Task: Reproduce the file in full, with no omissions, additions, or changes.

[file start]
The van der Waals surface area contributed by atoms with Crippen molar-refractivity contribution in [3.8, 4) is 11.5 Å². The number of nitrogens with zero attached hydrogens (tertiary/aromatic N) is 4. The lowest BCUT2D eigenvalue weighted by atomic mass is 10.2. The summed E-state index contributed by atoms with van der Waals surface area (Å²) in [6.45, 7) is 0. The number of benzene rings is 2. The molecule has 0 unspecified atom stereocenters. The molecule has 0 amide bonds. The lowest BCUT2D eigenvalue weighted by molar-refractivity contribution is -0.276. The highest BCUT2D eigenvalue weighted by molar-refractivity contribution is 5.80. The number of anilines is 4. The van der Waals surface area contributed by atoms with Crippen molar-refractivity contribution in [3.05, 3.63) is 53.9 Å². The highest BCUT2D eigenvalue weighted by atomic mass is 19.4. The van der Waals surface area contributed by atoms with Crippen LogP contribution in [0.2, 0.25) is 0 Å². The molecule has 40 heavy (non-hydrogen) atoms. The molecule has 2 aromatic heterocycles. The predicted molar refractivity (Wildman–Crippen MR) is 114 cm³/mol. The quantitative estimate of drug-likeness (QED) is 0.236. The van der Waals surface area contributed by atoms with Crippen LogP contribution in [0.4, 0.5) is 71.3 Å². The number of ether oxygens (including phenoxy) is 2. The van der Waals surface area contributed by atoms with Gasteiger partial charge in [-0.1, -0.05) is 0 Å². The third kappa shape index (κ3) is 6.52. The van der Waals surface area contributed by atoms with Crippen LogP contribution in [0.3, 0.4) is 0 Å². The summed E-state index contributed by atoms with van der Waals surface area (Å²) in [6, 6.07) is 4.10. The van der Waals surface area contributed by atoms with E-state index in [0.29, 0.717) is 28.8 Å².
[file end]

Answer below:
The van der Waals surface area contributed by atoms with Crippen molar-refractivity contribution in [3.8, 4) is 11.5 Å². The number of nitrogens with zero attached hydrogens (tertiary/aromatic N) is 4. The lowest BCUT2D eigenvalue weighted by atomic mass is 10.2. The summed E-state index contributed by atoms with van der Waals surface area (Å²) in [6.45, 7) is 0. The number of benzene rings is 2. The molecule has 0 unspecified atom stereocenters. The molecule has 0 amide bonds. The lowest BCUT2D eigenvalue weighted by molar-refractivity contribution is -0.276. The highest BCUT2D eigenvalue weighted by molar-refractivity contribution is 5.80. The number of anilines is 4. The van der Waals surface area contributed by atoms with Crippen molar-refractivity contribution in [3.05, 3.63) is 53.9 Å². The highest BCUT2D eigenvalue weighted by atomic mass is 19.4. The van der Waals surface area contributed by atoms with Crippen LogP contribution in [0.2, 0.25) is 0 Å². The molecule has 40 heavy (non-hydrogen) atoms. The molecule has 2 aromatic heterocycles. The predicted molar refractivity (Wildman–Crippen MR) is 114 cm³/mol. The quantitative estimate of drug-likeness (QED) is 0.236. The van der Waals surface area contributed by atoms with Crippen LogP contribution in [0.4, 0.5) is 71.3 Å². The number of ether oxygens (including phenoxy) is 2. The van der Waals surface area contributed by atoms with Gasteiger partial charge in [-0.1, -0.05) is 0 Å². The third kappa shape index (κ3) is 6.52. The van der Waals surface area contributed by atoms with Crippen LogP contribution in [0.3, 0.4) is 0 Å². The summed E-state index contributed by atoms with van der Waals surface area (Å²) in [6, 6.07) is 4.10. The van der Waals surface area contributed by atoms with E-state index in [0.29, 0.717) is 28.8 Å².